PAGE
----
Chapter 8. Custom Objects

The built-in objects discussed in Lesson 7 go a long way in making applications easier to write and maintain, but they stop short of allowing developers to tailor objects to their personal needs and those of their applications. For example, what if it were your job to write an application that emulates a two-dimensional Cartesian coordinate plane? How would the Array, Date, Number, and String data types help you achieve that goal? It could be done, but it would take a lot of time and effort to write a proper application.

The fact is that JavaScript or any object-oriented programming language for that matter wouldn't be useful without the capability to create objects other than the built-in objects provided by the language. Being able to build your own objects and data types makes it possible to write flexible and maintainable applications.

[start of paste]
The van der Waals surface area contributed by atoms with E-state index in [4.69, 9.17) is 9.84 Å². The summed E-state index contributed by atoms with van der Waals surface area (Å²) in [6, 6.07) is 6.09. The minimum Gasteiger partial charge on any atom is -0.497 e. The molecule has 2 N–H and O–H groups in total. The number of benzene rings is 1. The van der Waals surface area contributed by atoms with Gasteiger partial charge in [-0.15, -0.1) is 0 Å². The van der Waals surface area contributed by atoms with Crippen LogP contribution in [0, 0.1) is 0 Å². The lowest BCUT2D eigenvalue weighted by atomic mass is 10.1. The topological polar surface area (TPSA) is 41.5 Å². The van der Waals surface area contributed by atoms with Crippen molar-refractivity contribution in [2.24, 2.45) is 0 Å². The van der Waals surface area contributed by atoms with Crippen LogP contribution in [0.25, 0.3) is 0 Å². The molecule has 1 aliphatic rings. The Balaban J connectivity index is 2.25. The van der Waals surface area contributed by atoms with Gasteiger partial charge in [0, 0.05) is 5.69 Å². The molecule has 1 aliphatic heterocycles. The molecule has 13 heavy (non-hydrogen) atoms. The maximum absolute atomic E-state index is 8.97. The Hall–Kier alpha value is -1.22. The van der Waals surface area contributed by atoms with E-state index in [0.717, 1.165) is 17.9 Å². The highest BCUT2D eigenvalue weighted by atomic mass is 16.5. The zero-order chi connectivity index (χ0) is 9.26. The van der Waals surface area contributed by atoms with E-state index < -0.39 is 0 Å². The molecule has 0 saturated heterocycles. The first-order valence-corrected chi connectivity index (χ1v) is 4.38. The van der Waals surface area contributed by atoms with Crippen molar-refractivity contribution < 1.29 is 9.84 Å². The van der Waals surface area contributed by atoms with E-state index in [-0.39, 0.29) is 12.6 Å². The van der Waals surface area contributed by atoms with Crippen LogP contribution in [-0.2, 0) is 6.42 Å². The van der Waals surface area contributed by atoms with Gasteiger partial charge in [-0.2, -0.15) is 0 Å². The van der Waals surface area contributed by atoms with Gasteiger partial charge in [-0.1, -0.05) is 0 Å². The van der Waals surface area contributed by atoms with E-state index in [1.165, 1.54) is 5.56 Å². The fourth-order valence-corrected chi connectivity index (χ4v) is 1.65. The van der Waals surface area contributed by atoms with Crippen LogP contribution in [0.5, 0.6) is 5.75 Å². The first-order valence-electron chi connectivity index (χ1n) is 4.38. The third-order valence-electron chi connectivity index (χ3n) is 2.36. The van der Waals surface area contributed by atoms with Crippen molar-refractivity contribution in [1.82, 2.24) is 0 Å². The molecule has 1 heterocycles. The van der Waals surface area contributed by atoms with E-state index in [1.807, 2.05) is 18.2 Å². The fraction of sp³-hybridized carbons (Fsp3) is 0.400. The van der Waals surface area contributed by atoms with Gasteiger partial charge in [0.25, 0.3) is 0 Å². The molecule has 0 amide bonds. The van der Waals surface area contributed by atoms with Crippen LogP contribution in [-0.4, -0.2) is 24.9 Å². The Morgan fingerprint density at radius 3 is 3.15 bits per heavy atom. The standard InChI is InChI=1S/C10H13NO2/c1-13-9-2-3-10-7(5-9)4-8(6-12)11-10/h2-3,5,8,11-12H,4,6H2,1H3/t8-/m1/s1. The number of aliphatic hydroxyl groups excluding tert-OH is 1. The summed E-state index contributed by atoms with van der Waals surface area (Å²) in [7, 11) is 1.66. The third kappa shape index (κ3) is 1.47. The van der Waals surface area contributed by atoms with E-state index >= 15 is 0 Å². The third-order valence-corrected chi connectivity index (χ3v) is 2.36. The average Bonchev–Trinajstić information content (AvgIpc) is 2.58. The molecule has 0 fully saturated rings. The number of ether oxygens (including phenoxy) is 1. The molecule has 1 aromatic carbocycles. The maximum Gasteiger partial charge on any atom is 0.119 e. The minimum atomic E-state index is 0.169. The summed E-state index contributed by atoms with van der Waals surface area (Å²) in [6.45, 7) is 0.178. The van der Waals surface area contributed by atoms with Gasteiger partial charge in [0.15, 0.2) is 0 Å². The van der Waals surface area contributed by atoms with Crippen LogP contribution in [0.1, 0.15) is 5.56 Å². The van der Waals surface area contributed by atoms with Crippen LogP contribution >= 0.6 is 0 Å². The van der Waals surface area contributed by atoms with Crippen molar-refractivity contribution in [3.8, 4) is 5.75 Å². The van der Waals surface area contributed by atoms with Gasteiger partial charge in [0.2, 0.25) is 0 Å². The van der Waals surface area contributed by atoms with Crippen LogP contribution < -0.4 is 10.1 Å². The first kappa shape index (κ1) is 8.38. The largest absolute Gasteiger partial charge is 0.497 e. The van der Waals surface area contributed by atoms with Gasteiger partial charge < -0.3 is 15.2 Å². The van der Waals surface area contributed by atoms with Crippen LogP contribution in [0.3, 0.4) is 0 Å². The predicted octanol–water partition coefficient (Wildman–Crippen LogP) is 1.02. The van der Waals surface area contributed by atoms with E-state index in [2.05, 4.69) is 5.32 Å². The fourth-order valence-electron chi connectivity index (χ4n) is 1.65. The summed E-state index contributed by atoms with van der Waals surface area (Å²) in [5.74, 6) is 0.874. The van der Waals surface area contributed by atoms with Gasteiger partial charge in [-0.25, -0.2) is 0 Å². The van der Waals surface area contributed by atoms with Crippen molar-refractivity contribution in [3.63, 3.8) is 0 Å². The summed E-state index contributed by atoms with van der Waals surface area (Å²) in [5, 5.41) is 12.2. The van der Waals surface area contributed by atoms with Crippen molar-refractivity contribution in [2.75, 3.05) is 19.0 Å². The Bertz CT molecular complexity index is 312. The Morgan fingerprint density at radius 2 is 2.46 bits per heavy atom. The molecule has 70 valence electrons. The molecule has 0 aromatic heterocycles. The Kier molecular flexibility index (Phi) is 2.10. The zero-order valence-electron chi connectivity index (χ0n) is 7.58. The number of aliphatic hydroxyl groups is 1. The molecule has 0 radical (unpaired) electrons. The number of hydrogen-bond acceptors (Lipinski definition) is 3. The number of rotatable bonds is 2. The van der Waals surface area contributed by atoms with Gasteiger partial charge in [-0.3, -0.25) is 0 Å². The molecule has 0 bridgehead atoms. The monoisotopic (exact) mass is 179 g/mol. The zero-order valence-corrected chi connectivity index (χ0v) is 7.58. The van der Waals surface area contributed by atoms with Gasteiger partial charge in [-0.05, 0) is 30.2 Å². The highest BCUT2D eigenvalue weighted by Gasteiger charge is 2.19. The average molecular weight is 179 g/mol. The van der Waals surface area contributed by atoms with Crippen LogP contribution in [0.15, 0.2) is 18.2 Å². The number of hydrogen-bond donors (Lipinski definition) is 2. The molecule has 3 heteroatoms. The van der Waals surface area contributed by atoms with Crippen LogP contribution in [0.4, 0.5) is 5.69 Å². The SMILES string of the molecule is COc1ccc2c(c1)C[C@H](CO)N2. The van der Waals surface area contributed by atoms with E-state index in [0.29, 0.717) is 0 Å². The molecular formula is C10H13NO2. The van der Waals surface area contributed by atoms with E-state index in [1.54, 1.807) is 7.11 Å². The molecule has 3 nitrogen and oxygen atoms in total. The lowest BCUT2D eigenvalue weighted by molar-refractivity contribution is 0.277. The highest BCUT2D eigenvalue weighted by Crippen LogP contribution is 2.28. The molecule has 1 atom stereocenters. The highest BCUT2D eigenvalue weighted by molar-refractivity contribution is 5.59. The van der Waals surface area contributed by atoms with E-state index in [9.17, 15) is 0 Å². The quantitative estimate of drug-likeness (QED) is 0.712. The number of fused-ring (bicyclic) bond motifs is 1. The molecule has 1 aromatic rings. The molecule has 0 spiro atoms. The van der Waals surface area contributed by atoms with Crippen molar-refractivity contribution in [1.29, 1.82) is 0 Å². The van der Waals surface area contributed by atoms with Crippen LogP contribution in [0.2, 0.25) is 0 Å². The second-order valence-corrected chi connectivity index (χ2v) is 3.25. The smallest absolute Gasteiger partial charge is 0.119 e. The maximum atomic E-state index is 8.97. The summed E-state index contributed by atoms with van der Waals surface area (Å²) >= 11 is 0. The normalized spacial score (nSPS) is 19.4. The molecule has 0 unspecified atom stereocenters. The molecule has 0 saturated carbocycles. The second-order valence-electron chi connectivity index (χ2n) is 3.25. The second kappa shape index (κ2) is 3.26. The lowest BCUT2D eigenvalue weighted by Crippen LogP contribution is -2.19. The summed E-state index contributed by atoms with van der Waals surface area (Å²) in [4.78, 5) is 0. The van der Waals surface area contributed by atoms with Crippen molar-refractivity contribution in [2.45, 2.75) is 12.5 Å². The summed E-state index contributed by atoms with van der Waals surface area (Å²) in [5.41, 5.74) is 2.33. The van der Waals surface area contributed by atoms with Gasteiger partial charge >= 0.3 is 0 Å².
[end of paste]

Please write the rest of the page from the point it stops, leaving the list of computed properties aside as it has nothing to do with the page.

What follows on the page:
At the heart of JavaScript's object-oriented design is the Object data type. It's the basis of all objects and reference types in JavaScript, and you'll look at how to use it in this lesson.


There are two ways to create a basic object. The first is to use the Object data type's constructor, like this:

var coordinates = new Object();

This code calls the Object() constructor using the new keyword and assigns it to the coordinates variable. As with the Array data type, there is a much simpler (and preferred) way to create an object, by using object literal notation:

var coordinates = {};

Object literal notation ...

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